There had long been plans to try and remove it somehow.
Between November 1955, and April 1958, a three-shift operation involving an average of 75 men worked to build a 174 metre vertical shaft from Maud Island, a 762 metre horizontal shaft to the base of Ripple Rock, and two main 91 meter vertical shafts into the twin peaks, from which “coyote” shafts were drilled for the explosives. The contract was awarded to two firms for $2,639,000. At the time of the contract it was estimated the tunnels and shafts would not be completed until either 1957 or 1958 1,270 metric tons of Nitramex 2H explosives were placed in these shafts, estimated at ten times the amount needed for a similar explosion above water.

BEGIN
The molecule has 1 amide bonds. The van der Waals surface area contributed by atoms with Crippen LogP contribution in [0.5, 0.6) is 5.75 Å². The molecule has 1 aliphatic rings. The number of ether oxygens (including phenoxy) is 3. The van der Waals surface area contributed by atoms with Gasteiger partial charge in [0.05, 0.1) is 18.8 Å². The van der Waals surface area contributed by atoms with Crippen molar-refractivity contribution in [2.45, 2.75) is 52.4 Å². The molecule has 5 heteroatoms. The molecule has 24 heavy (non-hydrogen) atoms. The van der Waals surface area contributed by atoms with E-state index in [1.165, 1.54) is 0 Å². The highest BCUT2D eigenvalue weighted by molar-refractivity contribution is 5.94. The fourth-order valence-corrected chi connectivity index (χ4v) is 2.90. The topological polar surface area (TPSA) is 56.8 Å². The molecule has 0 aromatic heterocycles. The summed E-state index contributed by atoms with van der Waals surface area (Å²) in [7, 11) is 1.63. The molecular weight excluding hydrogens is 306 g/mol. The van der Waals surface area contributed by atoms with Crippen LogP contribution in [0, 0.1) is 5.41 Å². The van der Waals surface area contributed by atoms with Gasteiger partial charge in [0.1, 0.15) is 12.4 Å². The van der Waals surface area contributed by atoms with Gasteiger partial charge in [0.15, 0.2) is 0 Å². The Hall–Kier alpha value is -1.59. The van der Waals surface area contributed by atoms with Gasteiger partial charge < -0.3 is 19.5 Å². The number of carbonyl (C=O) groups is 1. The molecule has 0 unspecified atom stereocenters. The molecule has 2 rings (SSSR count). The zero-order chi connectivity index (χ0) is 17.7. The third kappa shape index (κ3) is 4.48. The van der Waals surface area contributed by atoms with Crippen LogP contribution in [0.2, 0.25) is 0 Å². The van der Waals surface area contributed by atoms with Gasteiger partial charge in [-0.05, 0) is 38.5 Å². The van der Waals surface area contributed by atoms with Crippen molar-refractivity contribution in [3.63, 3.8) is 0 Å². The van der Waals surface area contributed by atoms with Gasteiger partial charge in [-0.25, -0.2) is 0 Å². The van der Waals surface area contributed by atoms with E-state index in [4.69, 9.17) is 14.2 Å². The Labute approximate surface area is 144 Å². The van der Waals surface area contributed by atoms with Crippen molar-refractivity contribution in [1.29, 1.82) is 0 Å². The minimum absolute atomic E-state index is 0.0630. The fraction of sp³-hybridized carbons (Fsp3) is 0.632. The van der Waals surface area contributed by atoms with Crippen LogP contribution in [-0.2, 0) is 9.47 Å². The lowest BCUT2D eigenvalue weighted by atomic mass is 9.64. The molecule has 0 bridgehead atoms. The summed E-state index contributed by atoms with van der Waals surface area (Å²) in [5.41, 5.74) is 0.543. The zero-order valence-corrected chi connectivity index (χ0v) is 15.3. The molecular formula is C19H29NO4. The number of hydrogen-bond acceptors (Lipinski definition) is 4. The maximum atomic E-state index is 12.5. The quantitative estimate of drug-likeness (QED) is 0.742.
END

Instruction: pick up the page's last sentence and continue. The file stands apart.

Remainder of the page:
The explosion took place at 9:31:02 am on April 5, 1958. 635,000 metric tons of rock and water was displaced by the explosion, resulting in debris at least 300 metres in the air, falling on land on either side of the narrows. The blast increased the clearing at low tide to about 14 metres (45 feet).
The Royal Canadian Mounted Police cleared the area of within 3 miles of the explosion, and the engineers and TV crew that witnessed the explosion were housed in a bunker
It remains to this day one of the top five planned explosions in human history.